Brent Crude’s Surge Toward $50 Is Grim for Europe’s Oil Refiners
(Bloomberg) -- The surge in crude prices to the brink of $50 a barrel isn’t being celebrated in every corner of the oil market: weak fuel demand in Europe means the continent’s beleaguered refineries are struggling to pass on the higher cost to buyers.
Road-fuel usage in some of Europe’s biggest economies has slowly crept higher in recent weeks, but it’s still down by about a third compared with pre-pandemic levels, high-frequency data compiled by Bloomberg show. The consequent demand loss is a blow for the continent’s refineries because surging consumption elsewhere -- in particular Asia -- is driving up the cost of crude.
Brent traded as high as $49.92 a barrel on Friday, up roughly 40% since the start of November, according to ICE Futures Europe. Worse still for Europe’s refineries, the differentials for physical cargoes have also been rallying, further boosting the prices they pay for crude.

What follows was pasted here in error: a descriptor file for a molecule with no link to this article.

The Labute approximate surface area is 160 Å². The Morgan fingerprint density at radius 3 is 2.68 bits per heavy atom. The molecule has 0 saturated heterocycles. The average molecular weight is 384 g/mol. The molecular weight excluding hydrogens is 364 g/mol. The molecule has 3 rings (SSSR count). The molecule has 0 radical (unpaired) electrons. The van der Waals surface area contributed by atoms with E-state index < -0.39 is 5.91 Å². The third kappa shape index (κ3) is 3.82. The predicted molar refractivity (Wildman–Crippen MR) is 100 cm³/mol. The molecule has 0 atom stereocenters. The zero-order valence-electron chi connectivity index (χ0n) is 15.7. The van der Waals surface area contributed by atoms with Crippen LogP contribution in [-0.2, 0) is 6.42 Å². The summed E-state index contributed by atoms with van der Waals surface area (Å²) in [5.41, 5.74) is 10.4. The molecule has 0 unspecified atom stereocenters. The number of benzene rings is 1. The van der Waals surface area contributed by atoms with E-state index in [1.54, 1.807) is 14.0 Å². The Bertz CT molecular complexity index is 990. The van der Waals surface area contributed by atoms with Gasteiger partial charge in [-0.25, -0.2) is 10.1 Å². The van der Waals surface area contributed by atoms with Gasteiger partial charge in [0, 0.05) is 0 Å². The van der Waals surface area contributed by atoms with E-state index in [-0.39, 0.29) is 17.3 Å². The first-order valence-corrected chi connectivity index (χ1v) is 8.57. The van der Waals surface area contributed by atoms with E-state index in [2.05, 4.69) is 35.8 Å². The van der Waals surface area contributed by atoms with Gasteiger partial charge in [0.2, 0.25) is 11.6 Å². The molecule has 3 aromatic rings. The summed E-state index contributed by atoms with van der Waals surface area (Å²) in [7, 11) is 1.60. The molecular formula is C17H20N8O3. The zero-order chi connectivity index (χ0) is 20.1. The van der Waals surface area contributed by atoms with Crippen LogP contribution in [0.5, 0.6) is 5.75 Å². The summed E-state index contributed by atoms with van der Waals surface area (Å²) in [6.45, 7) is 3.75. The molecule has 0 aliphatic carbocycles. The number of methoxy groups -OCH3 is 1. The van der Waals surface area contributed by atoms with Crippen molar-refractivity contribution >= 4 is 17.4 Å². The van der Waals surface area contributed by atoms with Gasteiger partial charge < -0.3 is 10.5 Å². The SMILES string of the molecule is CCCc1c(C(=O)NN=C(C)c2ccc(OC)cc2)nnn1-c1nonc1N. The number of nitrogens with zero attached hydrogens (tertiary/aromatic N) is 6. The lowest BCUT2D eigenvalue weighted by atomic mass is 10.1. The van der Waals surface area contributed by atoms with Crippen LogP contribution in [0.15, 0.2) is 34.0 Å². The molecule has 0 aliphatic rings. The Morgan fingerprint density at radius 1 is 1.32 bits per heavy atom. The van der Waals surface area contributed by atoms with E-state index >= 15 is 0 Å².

The bottom line for refineries is that turning Forties and Urals crude oil into fuels in northwest Europe and the Mediterranean is loss-making across almost every main processing configuration, according to Oil Analytics Ltd., which tracks margins across the industry. Hydrocracking, which typically yields large amounts of diesel, is the only process that’s making money.
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